When asked why it is important for supervisors to be represented James spoke from his experience coming from a state where supervisors were not represented. He highlighted the ability to come together as an MMA entity with the power of many voices. In a State the size of Minnesota, he felt we need leverage to represent our interests. When James came to DNR as a supervisor, this was his first time being represented. In Michigan, where he came from, unions were presented negatively and he sees the national move to ‘right to work states’, having a negative impact on employees. "They are losing their pensions and other benefits are being stripped away. We need to protect the benefits we were promised and earned."
Asked what he sees as the immediate challenges facing MMA, Jame's first comment was on the political scene – both state and federal – and the effort to portray unions as the problem.
"The language used by opponents of unions, for example, 'right to work', is very misleading as unions provide the rights and opportunities to work. This tactic should be called, 'take our pension' because that is what they really want to do. When you look at what has happened in Wisconsin and Iowa, and look at the current research on 'right to work' states, you see state employees in 'right to work' states have lower benefits. Another item relates to budgets and staffing. Cuts are being made resulting in fewer resources creating more work for our supervisors.”
James believes MMA will need to keep fighting to hold on to our benefits.
In spite of this, James also believes there are still opportunities for MMA to benefit supervisors.
"MMA has been reaching out to supervisors to find out what they want and need and a frequent request is for more professional development. We can continue working with the State to approve our professional development offerings as educational leave. The supervisory conference this past fall is a great example of what can be done when the state and union work together for a common goal. MMA recognizes that employee professional development is the State's responsibility but we are looking at ways to enhance the opportunities for our members. Perhaps there are other ways we can build off of our past successes to provide our members with the training/skills they need to succeed. We are exploring a wide range of ideas including rotating brown bag lunch educational offerings."
James also expressed some excitement about serving as MMA president. As he put it, “This is a very interesting time to be taking over as president. We are on the cusp of something new. MMA staff as a whole are very excited about the MMA union and getting it positioned as a leader. Their willingness and ability to try something new and take this union in various directions is very exciting. There are people out there who have great ideas. This is MMA's opportunity to be a leader in respect to unions.”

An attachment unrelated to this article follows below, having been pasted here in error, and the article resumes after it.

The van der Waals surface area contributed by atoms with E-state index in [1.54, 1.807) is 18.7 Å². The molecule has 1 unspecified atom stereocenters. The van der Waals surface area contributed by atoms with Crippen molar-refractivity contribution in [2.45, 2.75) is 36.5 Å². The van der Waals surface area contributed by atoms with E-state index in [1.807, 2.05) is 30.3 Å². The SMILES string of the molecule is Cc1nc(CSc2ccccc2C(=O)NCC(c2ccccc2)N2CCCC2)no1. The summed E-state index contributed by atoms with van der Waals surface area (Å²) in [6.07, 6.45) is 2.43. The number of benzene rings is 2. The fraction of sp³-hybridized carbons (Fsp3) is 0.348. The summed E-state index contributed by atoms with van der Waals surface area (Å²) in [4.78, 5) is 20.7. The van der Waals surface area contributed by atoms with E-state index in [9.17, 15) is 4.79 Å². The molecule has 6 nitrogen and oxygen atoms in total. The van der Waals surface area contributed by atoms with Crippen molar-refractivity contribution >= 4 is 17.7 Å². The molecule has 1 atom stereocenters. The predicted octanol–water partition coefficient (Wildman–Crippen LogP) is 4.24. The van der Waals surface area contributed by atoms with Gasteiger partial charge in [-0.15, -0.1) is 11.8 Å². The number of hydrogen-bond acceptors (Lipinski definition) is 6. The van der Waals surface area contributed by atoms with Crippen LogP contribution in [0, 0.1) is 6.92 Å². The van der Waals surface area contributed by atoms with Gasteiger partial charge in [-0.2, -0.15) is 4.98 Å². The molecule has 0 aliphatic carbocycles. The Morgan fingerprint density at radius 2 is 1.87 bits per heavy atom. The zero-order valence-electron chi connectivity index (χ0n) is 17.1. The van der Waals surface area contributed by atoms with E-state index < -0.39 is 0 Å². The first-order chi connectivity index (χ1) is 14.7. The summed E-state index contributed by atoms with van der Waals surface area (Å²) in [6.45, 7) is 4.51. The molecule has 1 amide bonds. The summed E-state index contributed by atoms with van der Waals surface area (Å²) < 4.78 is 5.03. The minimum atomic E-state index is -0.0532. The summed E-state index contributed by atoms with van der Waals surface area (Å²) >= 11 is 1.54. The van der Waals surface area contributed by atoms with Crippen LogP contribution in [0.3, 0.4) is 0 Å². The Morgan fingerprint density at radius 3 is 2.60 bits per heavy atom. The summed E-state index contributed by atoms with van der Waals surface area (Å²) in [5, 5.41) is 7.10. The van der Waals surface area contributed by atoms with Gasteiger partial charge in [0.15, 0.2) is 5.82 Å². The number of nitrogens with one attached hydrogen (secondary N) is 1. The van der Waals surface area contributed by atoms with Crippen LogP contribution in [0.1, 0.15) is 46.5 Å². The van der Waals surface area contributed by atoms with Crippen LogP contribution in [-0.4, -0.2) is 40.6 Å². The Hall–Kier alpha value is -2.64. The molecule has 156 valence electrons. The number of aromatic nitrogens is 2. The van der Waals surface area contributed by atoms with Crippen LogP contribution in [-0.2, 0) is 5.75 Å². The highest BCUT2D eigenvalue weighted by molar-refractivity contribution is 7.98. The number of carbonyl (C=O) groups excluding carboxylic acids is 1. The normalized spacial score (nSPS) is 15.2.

When asked about his goals as MMA President, James was certainly energized and full of ideas.
“I will strive to provide more benefits for our members. MMA had been too lax in recent years. We need to continue reaching out to our members and educating them about the benefits MMA has to offer and what we legally can and cannot do. For example, members want us to negotiate for the ability to donate individually to their Health Care Savings Plan. This is set by IRS rules so we are not able to negotiate this. I want to get members more engaged in the union, whether it is by serving on committees, attending trainings, serving on their local association, or just letting us know what they need. This is our union, let’s make it the example of all unions. An important tool that will help guide us is our strategic plan. We need to finalize it so we have a better idea of what we want to be and how we want to get there.”
James ended our discussion with this final thought…
“It is an exciting time - there is a lot going on right now and I encourage members to get involved, to take an active role in their Local Association and serving on MMA committees.”
James Pointer is an interpretive supervisor at Lake Vermilion-Soudan Underground Mine State Park and has been with the State of Minnesota for 12 years. This is James first experience with unions, both belonging to one and supervising employees that belong to one.
When James is not at work, he enjoys being in the outdoors (camping, canoeing and hiking). His family recently purchased a new home, so he can be found working on projects around the house (which can be fun and stressful at the same time)!